Healthy habits: Keep your heart healthy with the right cholesterol levels
Making sure you have the right cholesterol levels is one way to keep your heart healthy. Problems with cholesterol can increase your chances of getting heart disease or having a stroke. But the American Heart Association (AHA) says understanding cholesterol is no easy task because not all cholesterol is bad for you. That's why the AHA recommends you know your cholesterol numbers by getting your cholesterol tested The AHA says all adults age 20 or older should have a fasting lipoprotein profile -- which measures total cholesterol, LDL (bad) cholesterol, HDL (good) cholesterol and triglycerides -- once every five years. Ask your doctor about the test or watch for free screenings here in the Huntington area.
What the AHA says about Bad and Good Cholesterol
LDL (BAD) CHOLESTEROL: LDL cholesterol is produced naturally by the body, but many people inherit genes from their mother, father or even grandparents that cause them to make too much. Eating saturated fat, trans fats and dietary cholesterol also increases how much you have. If high blood cholesterol runs in your family, lifestyle modifications may not be enough to help lower your LDL blood cholesterol . Everyone is different, so work with your doctor to find a treatment plan that's best for you.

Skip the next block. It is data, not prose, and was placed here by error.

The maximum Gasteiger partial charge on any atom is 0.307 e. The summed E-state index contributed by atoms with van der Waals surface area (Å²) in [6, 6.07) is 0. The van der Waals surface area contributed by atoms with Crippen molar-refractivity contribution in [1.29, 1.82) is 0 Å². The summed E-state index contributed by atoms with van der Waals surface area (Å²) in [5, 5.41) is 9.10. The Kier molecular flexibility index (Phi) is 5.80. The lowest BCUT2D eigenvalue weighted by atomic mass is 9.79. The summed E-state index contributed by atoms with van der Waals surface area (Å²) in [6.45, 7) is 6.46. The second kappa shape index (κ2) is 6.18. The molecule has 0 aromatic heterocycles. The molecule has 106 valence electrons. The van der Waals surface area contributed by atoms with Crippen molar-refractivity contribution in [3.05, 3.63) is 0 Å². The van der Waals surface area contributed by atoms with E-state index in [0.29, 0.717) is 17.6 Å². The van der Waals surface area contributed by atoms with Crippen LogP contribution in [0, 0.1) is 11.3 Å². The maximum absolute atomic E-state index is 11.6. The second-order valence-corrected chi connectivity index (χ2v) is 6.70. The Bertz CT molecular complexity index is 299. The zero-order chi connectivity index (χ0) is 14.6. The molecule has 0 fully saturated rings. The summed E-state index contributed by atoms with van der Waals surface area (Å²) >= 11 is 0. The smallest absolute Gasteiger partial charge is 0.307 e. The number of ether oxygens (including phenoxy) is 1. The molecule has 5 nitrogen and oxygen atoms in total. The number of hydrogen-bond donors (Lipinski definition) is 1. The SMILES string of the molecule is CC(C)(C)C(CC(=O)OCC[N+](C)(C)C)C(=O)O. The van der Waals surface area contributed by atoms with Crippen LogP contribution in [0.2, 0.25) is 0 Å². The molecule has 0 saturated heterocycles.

HDL (GOOD) CHOLESTEROL: About one-fourth to one-third of blood cholesterol is carried by high-density lipoprotein (HDL). HDL cholesterol is known as "good" cholesterol, because high levels of HDL seem to protect against heart attack. Low levels of HDL (less than 40 mg/dL) also increase the risk of heart disease. Medical experts think that HDL tends to carry cholesterol away from the arteries and back to the liver, where it's passed from the body. Some experts believe that HDL removes excess cholesterol from arterial plaque, slowing its buildup.
For more information visit www.heart.org. The source of this article is the American Heart Association.
Healthy Habits 2013 is a partnership among Cabell Huntington Hospital, Marshall University, Joan C. Edwards School of Medicine and St. Mary's Medical Center. We are a community working together to improve our health. Check out a "Healthy Habits" tip every Friday in The Herald-Dispatch.
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